We are experiencing one of the biggest calls to action in our nation’s history: a call for social, economic, and racial justice. We must do everything within our power to ensure that this moment becomes a movement. To truly close the opportunity gap in this country and ensure that socioeconomic mobility is accessible to all, we need large-scale systems change that addresses the root causes.

Business leaders have an enormous opportunity—and, in my opinion, responsibility—to support racial justice by increasing access to jobs and career advancement. Employers hold the key to economic opportunity and must leverage their power to create a more just America through reimagined hiring and employment practices. Ensuring equitable access to jobs and career advancement, especially as we work to rebuild our economy and livelihoods post-COVID, is paramount to creating a prosperous future for all.

Too many young adults face countless obstacles, built by centuries of systemic racism, to reaching their full potential.  We need to make bold changes to ensure that our employment system works to create economic mobility for those who have been marginalized and disconnected from the economic mainstream.

I’m inspired and energized by the recent announcement of OneTen, a coalition of visionary employers who have committed to create one million new opportunities for Black people in America over the next ten years. I’m heartened to see the leadership from some of our amazing partners like Accenture, American Express, Bank of America, Deloitte and Merck. Year Up and Grads of Life were honored to support its creation, and I’m thrilled to see it come to fruition. We’ll continue to support in any way we can; there has never been a more critical time to engage in this work.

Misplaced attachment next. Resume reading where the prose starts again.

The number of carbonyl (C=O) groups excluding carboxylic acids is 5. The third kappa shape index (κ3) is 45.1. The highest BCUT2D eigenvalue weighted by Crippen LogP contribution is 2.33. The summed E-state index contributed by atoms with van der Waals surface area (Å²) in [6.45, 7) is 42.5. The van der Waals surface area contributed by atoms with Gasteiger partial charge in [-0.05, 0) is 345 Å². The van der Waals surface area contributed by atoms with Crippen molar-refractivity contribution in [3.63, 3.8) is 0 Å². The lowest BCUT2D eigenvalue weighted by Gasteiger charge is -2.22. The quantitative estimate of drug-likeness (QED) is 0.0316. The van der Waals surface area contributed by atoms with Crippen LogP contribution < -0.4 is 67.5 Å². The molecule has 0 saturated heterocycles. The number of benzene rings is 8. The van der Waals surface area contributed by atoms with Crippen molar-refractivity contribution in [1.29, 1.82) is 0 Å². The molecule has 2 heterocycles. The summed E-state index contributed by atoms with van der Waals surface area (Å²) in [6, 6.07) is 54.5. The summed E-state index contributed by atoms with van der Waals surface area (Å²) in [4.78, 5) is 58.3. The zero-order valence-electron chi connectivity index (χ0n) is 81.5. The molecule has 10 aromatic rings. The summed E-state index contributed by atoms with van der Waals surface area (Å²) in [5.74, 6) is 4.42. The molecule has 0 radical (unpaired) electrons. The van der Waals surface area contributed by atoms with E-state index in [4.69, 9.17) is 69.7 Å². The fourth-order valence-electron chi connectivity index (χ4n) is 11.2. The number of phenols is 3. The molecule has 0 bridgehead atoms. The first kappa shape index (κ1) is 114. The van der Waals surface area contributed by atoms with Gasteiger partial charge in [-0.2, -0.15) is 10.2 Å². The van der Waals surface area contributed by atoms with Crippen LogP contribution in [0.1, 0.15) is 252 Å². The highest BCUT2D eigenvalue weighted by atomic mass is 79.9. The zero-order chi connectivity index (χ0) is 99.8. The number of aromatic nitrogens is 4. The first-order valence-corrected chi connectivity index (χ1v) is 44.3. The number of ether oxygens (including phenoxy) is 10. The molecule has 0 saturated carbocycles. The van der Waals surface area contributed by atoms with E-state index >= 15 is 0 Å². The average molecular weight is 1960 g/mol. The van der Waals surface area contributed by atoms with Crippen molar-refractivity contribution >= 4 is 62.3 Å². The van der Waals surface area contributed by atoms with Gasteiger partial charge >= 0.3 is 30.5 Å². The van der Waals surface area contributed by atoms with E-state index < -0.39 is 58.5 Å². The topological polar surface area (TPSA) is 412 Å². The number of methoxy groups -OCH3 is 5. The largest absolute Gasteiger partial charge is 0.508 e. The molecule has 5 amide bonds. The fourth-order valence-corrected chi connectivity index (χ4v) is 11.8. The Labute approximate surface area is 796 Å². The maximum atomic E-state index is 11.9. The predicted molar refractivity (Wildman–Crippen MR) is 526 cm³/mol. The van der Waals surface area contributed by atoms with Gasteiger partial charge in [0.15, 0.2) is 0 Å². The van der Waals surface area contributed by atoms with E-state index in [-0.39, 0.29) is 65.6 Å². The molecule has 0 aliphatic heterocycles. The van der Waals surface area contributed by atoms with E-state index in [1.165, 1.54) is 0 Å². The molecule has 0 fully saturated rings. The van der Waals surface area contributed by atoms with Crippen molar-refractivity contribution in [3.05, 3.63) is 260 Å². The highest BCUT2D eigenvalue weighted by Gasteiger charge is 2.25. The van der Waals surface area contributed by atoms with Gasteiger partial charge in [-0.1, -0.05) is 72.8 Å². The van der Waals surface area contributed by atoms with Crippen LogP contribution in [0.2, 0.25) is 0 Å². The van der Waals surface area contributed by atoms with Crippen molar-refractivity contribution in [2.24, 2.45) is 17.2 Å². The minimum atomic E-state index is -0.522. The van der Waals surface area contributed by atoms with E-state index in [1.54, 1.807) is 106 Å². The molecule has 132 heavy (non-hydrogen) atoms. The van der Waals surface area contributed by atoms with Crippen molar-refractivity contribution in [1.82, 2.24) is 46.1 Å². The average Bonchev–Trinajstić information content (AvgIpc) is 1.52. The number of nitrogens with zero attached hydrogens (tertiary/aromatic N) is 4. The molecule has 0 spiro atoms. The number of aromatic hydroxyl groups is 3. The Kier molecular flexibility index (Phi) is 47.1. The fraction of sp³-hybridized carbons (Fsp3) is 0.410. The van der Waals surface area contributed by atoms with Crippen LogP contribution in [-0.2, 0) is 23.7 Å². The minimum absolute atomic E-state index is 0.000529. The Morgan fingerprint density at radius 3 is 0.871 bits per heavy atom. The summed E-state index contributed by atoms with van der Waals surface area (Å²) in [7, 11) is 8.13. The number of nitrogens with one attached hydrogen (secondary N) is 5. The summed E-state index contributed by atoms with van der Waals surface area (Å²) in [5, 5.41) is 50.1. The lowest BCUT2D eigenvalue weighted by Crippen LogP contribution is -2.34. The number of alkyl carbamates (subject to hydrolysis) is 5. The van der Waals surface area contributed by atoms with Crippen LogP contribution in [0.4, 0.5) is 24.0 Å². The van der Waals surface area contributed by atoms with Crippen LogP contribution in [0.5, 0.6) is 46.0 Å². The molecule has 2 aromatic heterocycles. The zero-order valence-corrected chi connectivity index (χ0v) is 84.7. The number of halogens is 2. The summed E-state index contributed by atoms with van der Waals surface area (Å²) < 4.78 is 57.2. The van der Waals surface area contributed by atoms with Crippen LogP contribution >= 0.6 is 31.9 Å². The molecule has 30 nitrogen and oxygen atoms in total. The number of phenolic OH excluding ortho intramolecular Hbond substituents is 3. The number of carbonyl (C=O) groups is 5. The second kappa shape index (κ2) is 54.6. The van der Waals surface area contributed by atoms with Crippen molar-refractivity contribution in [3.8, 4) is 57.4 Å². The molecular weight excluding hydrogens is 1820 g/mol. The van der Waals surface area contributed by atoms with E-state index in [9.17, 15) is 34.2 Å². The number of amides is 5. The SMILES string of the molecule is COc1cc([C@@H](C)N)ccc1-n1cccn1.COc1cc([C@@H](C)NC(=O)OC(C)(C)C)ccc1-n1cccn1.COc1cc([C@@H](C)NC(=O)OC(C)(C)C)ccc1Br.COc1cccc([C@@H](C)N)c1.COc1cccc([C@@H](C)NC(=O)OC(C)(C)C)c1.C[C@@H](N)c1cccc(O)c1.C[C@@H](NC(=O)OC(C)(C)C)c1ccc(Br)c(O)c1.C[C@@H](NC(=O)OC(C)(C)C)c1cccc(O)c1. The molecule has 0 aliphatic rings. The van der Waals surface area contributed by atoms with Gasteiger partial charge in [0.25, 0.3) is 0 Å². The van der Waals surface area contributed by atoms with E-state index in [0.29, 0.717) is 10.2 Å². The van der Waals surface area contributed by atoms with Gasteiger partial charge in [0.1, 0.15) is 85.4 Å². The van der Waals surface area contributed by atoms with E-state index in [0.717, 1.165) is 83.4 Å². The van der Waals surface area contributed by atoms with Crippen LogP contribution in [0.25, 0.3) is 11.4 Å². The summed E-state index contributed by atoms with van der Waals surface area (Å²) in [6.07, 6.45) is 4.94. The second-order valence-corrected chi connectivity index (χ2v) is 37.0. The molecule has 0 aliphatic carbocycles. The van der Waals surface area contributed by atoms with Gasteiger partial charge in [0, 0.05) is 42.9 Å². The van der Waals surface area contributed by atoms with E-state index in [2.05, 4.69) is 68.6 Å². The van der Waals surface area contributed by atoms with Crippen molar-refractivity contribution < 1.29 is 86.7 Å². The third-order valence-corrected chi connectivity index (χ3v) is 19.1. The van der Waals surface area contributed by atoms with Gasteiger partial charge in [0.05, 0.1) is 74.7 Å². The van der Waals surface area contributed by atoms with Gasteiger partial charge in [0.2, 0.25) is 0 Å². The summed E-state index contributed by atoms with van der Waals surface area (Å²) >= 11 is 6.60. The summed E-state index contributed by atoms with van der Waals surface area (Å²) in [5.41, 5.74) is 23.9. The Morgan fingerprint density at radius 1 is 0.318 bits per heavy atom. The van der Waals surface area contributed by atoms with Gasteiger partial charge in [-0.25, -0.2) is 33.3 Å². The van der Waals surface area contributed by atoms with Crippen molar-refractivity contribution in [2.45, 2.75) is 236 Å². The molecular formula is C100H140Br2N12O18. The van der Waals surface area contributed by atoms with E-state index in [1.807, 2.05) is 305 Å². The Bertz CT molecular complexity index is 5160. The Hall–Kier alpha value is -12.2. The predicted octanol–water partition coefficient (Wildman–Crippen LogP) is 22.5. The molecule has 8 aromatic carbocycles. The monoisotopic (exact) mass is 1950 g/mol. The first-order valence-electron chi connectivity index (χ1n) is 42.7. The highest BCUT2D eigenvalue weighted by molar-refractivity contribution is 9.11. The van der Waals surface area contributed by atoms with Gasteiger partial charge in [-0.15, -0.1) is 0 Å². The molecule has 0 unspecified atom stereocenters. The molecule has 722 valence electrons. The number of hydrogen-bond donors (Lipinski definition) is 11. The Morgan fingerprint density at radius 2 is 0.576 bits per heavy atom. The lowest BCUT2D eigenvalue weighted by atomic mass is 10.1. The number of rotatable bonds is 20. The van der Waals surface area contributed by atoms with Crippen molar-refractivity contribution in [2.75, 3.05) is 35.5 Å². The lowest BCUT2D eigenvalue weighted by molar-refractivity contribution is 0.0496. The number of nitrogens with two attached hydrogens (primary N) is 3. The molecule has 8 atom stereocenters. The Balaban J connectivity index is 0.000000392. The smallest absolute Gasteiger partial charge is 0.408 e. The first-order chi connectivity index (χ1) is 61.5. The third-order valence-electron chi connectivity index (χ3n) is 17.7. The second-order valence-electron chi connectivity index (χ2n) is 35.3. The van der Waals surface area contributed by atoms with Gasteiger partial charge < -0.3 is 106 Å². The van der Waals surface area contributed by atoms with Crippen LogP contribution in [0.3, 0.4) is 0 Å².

As the announcement shares, “OneTen is not just philanthropy. Rather it is a coalition of leaders across industries who are committed to ensuring that Black Americans with the skills and aptitude to earn success also have the opportunity to achieve success. Recognizing that the current system is not inclusive enough and has reinforced systemic barriers that have prevented many Black Americans from the opportunity to earn success, OneTen has set out to change the way companies provide more equitable environments to drive better business outcomes and benefit all employees.”

In addition to hiring significant numbers of Black Americans, member organizations will come together in a CEO-led community to share knowledge around the best practices that lead to success in hiring, advancing, and retaining Black talent. These commitments indicate the beginning of a new standard in corporate America: one where the top companies are the ones who commit to racial equity at every level of their employment practices.

Corporate America has a unique opportunity to lead us toward a more equitable future by expanding access to economic opportunity and mobility. As our economy recovers, we are at a national turning point. Huge portions of the population are at risk of being left behind during recovery, but if employers are intentional about building systems and processes that support economic inclusion for all Americans, we can build a stronger economy—and a more just America—than ever before. OneTen is a very important step in that work, and I encourage you to learn more about how your organization can get involved at oneten.org.

Be well, Gerald